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Questions to Ask Your Doctor

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Let’s be honest, it can be overwhelming and even sometimes intimidating to see our gastroenterologist (GI).  Don’t let that get in the way of having a good appointment.  Setting some time aside to prepare your questions in advance can be helpful for you to stay organized with your diagnosis and also lets the doctor know how important this is to you.  Here are some tips on what to ask your GI at your next appointment.

Questions to ask at my doctors appointment 

  • What part of my digestive tract does my IBD affect
    • Note: Crohn’s can occur anywhere from the mouth to the anus (small intestine being a common area) while Ulcerative Colitis (UC) affects the colon (large intestine).  UC can first present itself in the lower part of the colon (rectum) and may travel to other areas of the colon (sigmoid colon, descending colon, transverse, ascending colon, and cecum). 
  • Depending on the location of your IBD, nutrient absorption can be compromised.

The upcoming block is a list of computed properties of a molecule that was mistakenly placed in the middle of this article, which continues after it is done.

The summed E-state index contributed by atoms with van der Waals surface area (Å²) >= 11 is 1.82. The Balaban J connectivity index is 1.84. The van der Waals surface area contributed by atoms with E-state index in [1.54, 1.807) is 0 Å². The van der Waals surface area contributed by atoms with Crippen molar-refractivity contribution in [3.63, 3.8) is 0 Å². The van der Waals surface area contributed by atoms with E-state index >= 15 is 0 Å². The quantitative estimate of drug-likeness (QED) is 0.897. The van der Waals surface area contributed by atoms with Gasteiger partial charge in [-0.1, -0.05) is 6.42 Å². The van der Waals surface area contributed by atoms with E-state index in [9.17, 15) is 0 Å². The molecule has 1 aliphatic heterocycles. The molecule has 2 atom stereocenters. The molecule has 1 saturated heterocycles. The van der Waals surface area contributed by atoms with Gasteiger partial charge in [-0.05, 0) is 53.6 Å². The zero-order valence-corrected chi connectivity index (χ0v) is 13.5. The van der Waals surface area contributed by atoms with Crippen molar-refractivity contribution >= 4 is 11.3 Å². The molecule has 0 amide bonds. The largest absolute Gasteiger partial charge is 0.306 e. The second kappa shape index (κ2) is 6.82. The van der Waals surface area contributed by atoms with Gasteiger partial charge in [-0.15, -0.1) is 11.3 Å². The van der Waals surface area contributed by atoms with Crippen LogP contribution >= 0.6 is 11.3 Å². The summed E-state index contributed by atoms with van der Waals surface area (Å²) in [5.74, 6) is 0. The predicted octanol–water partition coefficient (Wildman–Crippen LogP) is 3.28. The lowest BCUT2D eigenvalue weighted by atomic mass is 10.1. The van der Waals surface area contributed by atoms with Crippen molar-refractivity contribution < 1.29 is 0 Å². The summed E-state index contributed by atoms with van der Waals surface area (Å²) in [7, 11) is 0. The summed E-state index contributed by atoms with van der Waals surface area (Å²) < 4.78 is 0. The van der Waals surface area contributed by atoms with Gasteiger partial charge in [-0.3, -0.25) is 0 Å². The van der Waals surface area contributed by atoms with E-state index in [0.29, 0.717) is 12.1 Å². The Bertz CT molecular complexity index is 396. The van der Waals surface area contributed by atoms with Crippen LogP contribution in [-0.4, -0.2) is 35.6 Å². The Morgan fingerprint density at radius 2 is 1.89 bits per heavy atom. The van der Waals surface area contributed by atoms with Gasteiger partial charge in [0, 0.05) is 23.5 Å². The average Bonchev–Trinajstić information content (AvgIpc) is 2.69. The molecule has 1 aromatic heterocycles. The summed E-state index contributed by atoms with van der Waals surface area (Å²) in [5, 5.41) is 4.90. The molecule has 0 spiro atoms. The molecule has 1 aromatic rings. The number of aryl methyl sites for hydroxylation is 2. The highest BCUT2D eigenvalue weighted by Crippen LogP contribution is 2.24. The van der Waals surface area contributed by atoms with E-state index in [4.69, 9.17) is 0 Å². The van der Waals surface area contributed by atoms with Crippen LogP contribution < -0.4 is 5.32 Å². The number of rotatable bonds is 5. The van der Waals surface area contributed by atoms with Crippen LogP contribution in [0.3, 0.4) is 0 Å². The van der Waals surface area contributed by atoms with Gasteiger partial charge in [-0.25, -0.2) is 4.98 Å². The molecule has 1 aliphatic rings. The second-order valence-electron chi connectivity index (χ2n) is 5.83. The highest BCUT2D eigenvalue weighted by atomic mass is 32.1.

• Can we recheck my anemia panel
    • This is a good idea to check in general since blood count and hemoglobin levels can drop during active inflammation.
    • Be sure all levels are checked. This includes a complete blood count (CBC) + B12, Ferritin, Saturation, Transferrin, Total iron binding capacity (TIBC) and others
  • Can we recheck other labs: This can include specific vitamins that can be compromised with your IBD.  Be sure to check Vitamin D3 
    • Many patients with IBD have suboptimal levels of vitamin D3 or are deficient.  If supplementing, it is important to monitor levels and adjust accordingly.
  • Is my treatment working for me and do we need to make any changes
    • Asking your doctor about your current regimen can ensure that your therapy is helping you either get into remission and/or staying in remission.